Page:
This TV has sub-par peak brightness in SDR. It's best-suited for a dark to moderately-lit room, as it doesn't get bright enough to overcome glare in well-lit environments. There's very little variation in brightness with different content, except for the 2% window, which is dimmer due to the TV's CE dimming (frame dimming). If you want something that gets brighter, then check out the Hisense U6G.
We measured the SDR peak brightness after calibration, using the 'Movie' mode. Brightness was set to max, Gamma was set to 2.2, and Contrast was left at its default value. This is about as bright as the TV can get, as other picture modes have approximately the same peak brightness.
This TV doesn't have a local dimming feature. The videos are still filmed, so you can see how the backlight on this display performs and compare it to a similar product with local dimming.
This TV doesn't have a local dimming feature. The videos are still filmed, so you can see how the backlight on this display performs and compare it to a similar product with local dimming.
Unfortunately, the Samsung TU7000 2020 has bad peak brightness in HDR. Small highlights don't stand out at all, and it doesn't deliver anything close to a cinematic HDR experience. It can't display an accurate image, either, as everything is darker than it should be, even in dark scenes. It tone maps well near the TVs peak brightness, resulting in a slow roll-off, with no loss of fine details in bright scenes.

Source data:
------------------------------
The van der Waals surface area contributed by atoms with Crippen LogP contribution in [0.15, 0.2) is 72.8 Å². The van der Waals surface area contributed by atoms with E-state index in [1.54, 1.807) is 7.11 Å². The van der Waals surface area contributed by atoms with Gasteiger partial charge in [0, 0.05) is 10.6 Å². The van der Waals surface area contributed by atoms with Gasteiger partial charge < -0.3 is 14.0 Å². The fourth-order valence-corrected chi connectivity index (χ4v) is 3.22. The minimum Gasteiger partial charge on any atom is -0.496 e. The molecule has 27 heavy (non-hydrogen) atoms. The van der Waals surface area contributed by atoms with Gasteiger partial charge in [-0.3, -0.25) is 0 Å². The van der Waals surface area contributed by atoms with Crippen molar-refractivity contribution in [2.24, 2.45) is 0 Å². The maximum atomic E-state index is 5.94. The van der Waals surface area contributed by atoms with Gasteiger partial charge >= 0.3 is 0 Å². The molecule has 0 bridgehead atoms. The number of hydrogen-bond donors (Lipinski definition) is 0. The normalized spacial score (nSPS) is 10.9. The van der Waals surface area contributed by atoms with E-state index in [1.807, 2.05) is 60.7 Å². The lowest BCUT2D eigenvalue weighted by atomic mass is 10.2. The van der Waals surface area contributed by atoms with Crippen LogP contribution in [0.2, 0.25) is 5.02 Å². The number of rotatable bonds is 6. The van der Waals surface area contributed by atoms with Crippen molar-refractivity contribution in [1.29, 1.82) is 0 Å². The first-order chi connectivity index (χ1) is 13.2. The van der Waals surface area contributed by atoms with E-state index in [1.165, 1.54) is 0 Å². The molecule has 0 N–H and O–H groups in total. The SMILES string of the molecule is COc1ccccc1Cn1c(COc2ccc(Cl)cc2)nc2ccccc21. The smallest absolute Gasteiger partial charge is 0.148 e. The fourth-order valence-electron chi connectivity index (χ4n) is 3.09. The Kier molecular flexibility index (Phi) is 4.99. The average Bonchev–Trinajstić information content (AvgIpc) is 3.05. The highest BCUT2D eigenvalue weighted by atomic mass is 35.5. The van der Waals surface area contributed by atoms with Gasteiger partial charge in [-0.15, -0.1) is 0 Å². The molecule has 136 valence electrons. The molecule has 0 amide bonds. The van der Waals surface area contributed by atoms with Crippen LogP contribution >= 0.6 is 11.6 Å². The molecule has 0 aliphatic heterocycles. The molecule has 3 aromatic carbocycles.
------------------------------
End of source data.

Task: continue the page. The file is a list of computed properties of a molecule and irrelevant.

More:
We measured the HDR peak brightness before calibration, using the 'Movie HDR' mode. Brightness and Contrast were set to max, and ST. 2084 was left at '0'.
If you want a slightly brighter HDR image, we achieved a peak brightness of 282 nits in the 10% window in the 'Movie HDR' Picture Mode with Contrast Enhancer set to 'High', ST.2048 to '+3' and Brightness and Contrast at their max. This results in a brighter HDR image for darker content, as shown in this EOTF, but brighter content isn't any brighter, due to the TV's low peak brightness and early roll off.
There's a very slight difference in HDR peak brightness in Game Mode. Most scenes are a bit brighter than out of Game Mode, although this isn't really a noticeable difference.
The Samsung TU7000 we bought has okay gray uniformity. The sides of the screen are a bit darker than the center, though, and there's some dirty screen effect, which can be distracting when watching sports. Near dark scenes look much better, but there are still some noticeable issues. Note that gray uniformity can vary between individual units.
Our unit has superb black uniformity, but this can vary between individual units. There's only some faint clouding throughout the screen, as well as some slight blooming around the test cross, but it's otherwise very uniform. It doesn't have a local dimming feature, so it can't remove the remaining cloudiness or reduce blooming.